Debugging run-time errors

Once your program compiles, it will probably still not do quite the right thing. It may give the wrong output, or it may die with a SEG FAULT, BUS ERROR, or other signal that indicates that your program is misbehaving and has been terminated by the operating system. Errors of the latter kind can be caused by, for example, dividing by 0, although by far the most common type of run-time error causing a C++ program to terminate with a signal is memory corruption of some kind. This can be caused by inappropriate use of pointers. For example, if a pointer, say P, has value NULL (that is, 0) or some other inappropriate value, then dereferencing the pointer (as in "*P" or "P->..." or "P[1]") may cause a seg fault or bus error.

On the other hand, such errors may not cause an immediate termination of the program. For example, if you access an array index that is out of bounds, as in

  int A[5];   A[5] = 0;

the compiler will not complain, but when the assignment "A[5]=0" is done, the 0 will be overwriting some memory that is not actually part of the array. This could mangle other data, or it could even mangle the code of the program in memory itself, causing very strange behavior later on in your program.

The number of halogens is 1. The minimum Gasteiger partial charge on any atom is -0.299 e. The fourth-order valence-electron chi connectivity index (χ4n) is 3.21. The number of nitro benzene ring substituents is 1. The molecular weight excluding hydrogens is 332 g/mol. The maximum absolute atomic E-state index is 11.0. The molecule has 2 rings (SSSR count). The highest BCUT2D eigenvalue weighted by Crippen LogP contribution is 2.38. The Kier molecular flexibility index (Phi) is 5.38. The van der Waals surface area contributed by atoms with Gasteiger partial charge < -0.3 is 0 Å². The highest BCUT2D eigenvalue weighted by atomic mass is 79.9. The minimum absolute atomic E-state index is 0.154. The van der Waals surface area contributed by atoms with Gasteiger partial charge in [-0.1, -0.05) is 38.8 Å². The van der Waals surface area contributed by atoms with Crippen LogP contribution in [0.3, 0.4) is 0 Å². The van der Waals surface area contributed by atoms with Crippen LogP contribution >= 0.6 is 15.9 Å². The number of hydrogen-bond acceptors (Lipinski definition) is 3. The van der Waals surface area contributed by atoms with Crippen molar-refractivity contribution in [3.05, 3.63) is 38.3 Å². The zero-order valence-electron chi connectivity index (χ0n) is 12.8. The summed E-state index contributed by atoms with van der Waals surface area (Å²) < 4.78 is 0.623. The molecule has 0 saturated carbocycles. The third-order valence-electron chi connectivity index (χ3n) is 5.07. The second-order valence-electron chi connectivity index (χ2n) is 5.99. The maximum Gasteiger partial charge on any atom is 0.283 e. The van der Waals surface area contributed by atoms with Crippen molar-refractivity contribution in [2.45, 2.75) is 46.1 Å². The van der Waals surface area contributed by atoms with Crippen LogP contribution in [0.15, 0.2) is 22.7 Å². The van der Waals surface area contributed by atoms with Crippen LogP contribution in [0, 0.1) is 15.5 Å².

Using the debugger to isolate run-time errors

When you have a run-time error, make sure your program is compiled with the "-g" option, then run the program using the debugger. (See the top of this note for more information on how to do that.) The general strategy when using the debugger to track down an error is this:

  1. Find the point in the execution of the program when you first see the problem. For example, find the line of code just before the SEG FAULT occurs. If the problem is a signal such as SEG FAULT or BUS ERROR, simply run the program in the debugger. The debugger will catch the signal and stop the program when the signal occurs. By examining the stack (using "where", "up", and "down") you can see at what point in the execution the problem becomes visible. For other run-time problems, you may have to step through the program (set a breakpoint in "main" using "break main", then "run" the program, then use "next" and "step" to step through the program until the error occurs.